Rome and New York are separated by many things — thousands of miles, different languages and different customs, to name a few.
Yet on Sunday, at Christ Church in Riverdale, congregants were united as one with hundreds who gathered in Rome to rally for action on climate change.
The Episcopal Church rang its bells and prayed in support of “One Earth, One Human Family,” a march held that day from Piazza Farnese in Rome to St. Peter’s Square in Vatican City — in honor of Pope Francis’ “Praised Be” encyclical, calling for climate action from world leaders.
For the Rev. Andrew Butler, Christ Church’s rector, the decision to support the march was a no-brainer.
“Climate change is a social justice issue,” he said. “It’s a moral issue, although some would like to say it’s not. Some people think the Church shouldn’t get involved in things like this, but we have enough people here that we feel like we should get involved.”
It was a welcome surprise for Rev. Butler and many members of Christ Church to see Pope Francis take such a strong stance on climate change. The Catholic Church had never had a pope speak out about the issue.
“We’re all waiting for leadership, and that it would be a man of religion, of faith and such stature to step up to the plate is just overwhelming,” said Joanne Kraus, a member of Green Strides, Christ Church’s Earth Ministry group.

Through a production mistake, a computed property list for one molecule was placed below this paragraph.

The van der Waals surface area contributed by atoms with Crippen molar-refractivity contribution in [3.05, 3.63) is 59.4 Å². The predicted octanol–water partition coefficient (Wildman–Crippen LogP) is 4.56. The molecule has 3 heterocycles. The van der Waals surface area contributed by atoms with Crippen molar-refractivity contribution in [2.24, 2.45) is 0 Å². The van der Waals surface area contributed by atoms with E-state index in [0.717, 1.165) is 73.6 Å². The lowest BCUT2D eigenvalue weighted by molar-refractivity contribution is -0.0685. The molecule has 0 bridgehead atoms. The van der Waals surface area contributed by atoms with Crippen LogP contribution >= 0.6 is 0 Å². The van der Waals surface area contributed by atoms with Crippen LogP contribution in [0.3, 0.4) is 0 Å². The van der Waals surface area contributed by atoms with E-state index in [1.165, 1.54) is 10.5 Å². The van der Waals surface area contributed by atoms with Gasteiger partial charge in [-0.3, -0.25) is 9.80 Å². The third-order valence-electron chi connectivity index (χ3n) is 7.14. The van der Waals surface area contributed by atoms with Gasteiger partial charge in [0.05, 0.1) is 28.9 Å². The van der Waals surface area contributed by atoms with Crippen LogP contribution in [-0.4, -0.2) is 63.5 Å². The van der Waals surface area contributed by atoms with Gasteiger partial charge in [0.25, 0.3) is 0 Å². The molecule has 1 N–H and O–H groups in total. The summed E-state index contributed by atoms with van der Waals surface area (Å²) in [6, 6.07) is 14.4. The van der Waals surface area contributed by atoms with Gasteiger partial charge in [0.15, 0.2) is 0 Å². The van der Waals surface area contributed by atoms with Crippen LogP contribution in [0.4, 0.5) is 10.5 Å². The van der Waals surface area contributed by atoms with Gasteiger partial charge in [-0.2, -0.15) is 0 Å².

Green Strides, which includes Ms. Kraus and seven other members, speaks about climate change and strives to preserve the environment. When the group brought up the bell-ringing idea to Rev. Butler, he accepted it as “a no-brainer.”
“My job as a rector here is to not get in the way,” Rev. Butler said. “My job is to be their cheerleader… It’s a matter of helping people find what their calling is to make a difference.”
Green Strides has been in existence for less than a year. Last October, Ms. Kraus and Anita Dutt, another member of the group, went to a Diocesan workshop and came back convinced they had to make a change.